One of the passages of spring is the arrival of carpenter bees on the wood decks, patios and porches of area homes.
Often seen as a nuisance, in efforts to keep bees from boring into the wood, these carpenter bees are often exterminated in efforts to protect homeowner’s wood furnishings. A Jackson County couple has developed an idea to help provide a safer alternative to carpenter bees often aggravating behavior.
“Instead of killing carpenter bees we make them condos,” said Kristina Maree. “The carpenter bees are great pollinators so don’t kill them, make them homes instead.”
Kristina and Dale Maree have been fixtures in Cashiers and Highlands for a long time. Husband Dale is a builder, owning D&K Construction more than 25 years, serving the plateau’s home construction needs, while Maree fabricates and designs custom Sterling silver and gold jewelry.
Kristina Maree said she got the idea from a You Tube video, and like Thomas Edison, set out to make a better “light bulb.”
“We’ve been having problems with carpenter bees at our home,” she said. “So, I looked it up for kicks in You Tube and there are several videos about carpenter bees.”
Maree said she was ready to get rid of the bees like she always did each spring, until she found out how critical carpenter bees were to the environment.
“I didn’t realize that their great pollinators and we need them,” she said. “I was ready to kill them and stop up the holes, but we definitely need all the bees we can get.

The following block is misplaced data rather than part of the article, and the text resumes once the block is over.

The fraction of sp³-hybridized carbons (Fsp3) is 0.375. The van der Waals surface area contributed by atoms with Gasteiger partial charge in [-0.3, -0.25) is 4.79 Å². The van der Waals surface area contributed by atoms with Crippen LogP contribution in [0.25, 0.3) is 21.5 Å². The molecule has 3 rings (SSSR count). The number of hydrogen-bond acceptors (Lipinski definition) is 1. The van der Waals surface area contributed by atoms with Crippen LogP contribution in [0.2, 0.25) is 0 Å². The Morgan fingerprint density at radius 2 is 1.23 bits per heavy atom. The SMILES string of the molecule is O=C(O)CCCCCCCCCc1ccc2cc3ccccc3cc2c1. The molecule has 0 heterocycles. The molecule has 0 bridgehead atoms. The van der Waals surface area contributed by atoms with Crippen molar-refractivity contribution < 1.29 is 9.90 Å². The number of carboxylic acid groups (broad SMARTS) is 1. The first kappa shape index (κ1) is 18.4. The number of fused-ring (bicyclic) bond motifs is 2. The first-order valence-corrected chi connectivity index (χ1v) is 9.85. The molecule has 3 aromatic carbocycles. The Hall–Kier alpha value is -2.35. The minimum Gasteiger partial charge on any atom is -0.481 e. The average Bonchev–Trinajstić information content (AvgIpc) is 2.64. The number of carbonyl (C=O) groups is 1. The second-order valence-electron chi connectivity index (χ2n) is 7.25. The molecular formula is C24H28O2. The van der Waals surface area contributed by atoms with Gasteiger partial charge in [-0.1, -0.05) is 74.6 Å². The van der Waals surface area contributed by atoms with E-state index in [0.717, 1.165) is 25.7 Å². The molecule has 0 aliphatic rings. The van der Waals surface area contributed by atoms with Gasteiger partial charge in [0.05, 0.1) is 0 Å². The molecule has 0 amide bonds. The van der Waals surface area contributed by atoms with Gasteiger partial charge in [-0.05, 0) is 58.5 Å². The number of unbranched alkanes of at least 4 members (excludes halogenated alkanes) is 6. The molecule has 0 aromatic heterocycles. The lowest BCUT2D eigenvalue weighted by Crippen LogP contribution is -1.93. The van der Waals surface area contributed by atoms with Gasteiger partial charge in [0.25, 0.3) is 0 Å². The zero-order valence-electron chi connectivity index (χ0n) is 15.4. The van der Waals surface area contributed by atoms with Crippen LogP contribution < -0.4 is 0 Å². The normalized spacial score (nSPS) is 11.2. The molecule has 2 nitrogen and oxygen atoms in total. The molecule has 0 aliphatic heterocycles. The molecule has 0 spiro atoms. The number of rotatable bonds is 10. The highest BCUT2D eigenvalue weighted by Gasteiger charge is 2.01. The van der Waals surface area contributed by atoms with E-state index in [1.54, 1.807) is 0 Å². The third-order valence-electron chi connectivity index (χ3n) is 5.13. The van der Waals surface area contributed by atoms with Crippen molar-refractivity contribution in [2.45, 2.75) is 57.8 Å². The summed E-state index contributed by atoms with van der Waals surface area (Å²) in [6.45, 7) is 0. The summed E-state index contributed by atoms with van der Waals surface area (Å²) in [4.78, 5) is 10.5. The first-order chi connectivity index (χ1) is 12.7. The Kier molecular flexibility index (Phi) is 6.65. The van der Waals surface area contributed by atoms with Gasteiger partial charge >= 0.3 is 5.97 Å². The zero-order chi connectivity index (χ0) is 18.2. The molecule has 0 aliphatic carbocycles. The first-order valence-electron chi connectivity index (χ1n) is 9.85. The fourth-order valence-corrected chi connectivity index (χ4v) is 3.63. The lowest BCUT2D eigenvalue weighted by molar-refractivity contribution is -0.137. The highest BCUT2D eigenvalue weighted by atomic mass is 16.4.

Bees like any kind of soft wood like poplar, pine and hemlock. Maree said they also like it if the wood is a little bit rotted. So Kris and Dale set about designing their own prototype carpenter bee hive.
“When you make one, the drilled holes are different sizes, about 3/8-to-1/2 inch are the sizes of drill bits we used.”
The Marees first design caught the attention of friends and neighbors on Facebook and Kris said they built a few more with different designs. As far as building them for sale, it’s a wait and see situation.
“As far as I know they’re not in stores,” she said. “I am thinking of building some if there’s a demand and selling them in different designs.”
Maree did say it took a couple days for the carpenter bees to warm up to their new home alternative, so be patient.
“I sat out and watched our bee houses,” she said. “And the carpenter bees wouldn’t go in them at first. It took a while but they finally did. So it may not work right away, but they do eventually find it.”
For now, Kris is happy she doesn’t have to kill any bees.
“I’m so happy we found an alternative to killing them, makes me extremely happy to share this with other people,” Maree said about seeing carpenter bees in a whole new light. “We can start a bee revaluation.”
The Marees are thinking about building the beehives for sale if the interest is there. Cost for the beehives depend on the design and size, but start at $40. Anyone interested in purchasing a carpenter bee hive can email firstname.lastname@example.org
“I really hope people do get excited about this,” Maree said. “We can help save the bees and plants too.”